The Limits of Critical Thinking

Don S. Levi


This paper examines Robert Fogelin's suggestion that there may be deep disagreements, where no argument can address what is at issue. A number of possible bases for Fogelin's position are considered and rejected: people sometimes do not have enough in common for reasons to count as reasons; doubt is possible only against the background of framework propositions; key premises may be inarguable; argument must occur within a conceptual framework. The paper concludes by reflecting on why it is important to have a point of view when thinking critically about an argument and whether that fact constitutes a limitation as to what can be achieved by critical thinking.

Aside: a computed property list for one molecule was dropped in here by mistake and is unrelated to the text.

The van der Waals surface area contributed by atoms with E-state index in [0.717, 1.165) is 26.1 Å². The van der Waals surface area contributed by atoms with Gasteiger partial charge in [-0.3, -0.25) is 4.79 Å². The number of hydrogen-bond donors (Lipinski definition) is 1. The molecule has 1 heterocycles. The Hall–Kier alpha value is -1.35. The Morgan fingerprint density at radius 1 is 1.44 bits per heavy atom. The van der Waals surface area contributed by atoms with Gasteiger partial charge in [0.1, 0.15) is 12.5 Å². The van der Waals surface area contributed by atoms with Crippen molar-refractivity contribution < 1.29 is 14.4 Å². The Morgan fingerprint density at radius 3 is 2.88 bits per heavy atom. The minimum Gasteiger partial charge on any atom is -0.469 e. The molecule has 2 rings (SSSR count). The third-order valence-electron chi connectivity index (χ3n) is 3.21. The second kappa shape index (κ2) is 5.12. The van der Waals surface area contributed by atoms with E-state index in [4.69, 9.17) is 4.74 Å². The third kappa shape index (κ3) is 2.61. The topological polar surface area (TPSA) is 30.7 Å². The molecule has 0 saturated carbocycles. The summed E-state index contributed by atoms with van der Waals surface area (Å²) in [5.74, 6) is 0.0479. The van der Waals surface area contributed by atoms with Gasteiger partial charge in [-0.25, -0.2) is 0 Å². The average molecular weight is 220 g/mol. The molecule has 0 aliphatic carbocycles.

Deep disagreement, critical thinking, argumentative exchange, point of view, framework propositions, inarguability, conceptual framework, rule-governed activity, what is at issue, issue raised by argument, participant

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ISSN: 0824-2577